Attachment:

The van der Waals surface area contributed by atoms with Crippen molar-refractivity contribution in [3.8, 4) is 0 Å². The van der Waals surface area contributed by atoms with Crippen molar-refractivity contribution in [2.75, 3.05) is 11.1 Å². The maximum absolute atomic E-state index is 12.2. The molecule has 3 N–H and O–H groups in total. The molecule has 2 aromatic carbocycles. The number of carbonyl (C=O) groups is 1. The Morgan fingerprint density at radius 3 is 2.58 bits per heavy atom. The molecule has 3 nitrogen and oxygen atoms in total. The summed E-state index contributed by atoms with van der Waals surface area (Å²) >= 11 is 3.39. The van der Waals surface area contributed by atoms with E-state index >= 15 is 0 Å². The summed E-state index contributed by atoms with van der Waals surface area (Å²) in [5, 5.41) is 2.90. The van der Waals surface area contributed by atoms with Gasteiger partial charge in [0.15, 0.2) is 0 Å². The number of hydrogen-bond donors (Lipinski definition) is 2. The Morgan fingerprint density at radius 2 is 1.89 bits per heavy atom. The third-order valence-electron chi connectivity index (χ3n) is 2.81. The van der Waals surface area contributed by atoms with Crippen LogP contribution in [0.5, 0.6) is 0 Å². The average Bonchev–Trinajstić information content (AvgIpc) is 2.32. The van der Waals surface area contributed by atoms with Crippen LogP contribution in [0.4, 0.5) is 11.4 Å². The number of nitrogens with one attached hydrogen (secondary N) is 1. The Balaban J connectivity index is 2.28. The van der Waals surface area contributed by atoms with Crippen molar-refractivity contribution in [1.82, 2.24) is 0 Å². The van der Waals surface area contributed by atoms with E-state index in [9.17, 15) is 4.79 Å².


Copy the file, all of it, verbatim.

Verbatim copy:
The van der Waals surface area contributed by atoms with Crippen molar-refractivity contribution in [3.8, 4) is 0 Å². The van der Waals surface area contributed by atoms with Crippen molar-refractivity contribution in [2.75, 3.05) is 11.1 Å². The maximum absolute atomic E-state index is 12.2. The molecule has 3 N–H and O–H groups in total. The molecule has 2 aromatic carbocycles. The number of carbonyl (C=O) groups is 1. The Morgan fingerprint density at radius 3 is 2.58 bits per heavy atom. The molecule has 3 nitrogen and oxygen atoms in total. The summed E-state index contributed by atoms with van der Waals surface area (Å²) >= 11 is 3.39. The van der Waals surface area contributed by atoms with E-state index >= 15 is 0 Å². The summed E-state index contributed by atoms with van der Waals surface area (Å²) in [5, 5.41) is 2.90. The van der Waals surface area contributed by atoms with Gasteiger partial charge in [0.15, 0.2) is 0 Å². The number of hydrogen-bond donors (Lipinski definition) is 2. The Morgan fingerprint density at radius 2 is 1.89 bits per heavy atom. The third-order valence-electron chi connectivity index (χ3n) is 2.81. The van der Waals surface area contributed by atoms with Crippen LogP contribution in [0.5, 0.6) is 0 Å². The average Bonchev–Trinajstić information content (AvgIpc) is 2.32. The van der Waals surface area contributed by atoms with Crippen LogP contribution in [0.4, 0.5) is 11.4 Å². The number of nitrogens with one attached hydrogen (secondary N) is 1. The Balaban J connectivity index is 2.28. The van der Waals surface area contributed by atoms with Crippen molar-refractivity contribution in [1.82, 2.24) is 0 Å². The van der Waals surface area contributed by atoms with E-state index in [9.17, 15) is 4.79 Å².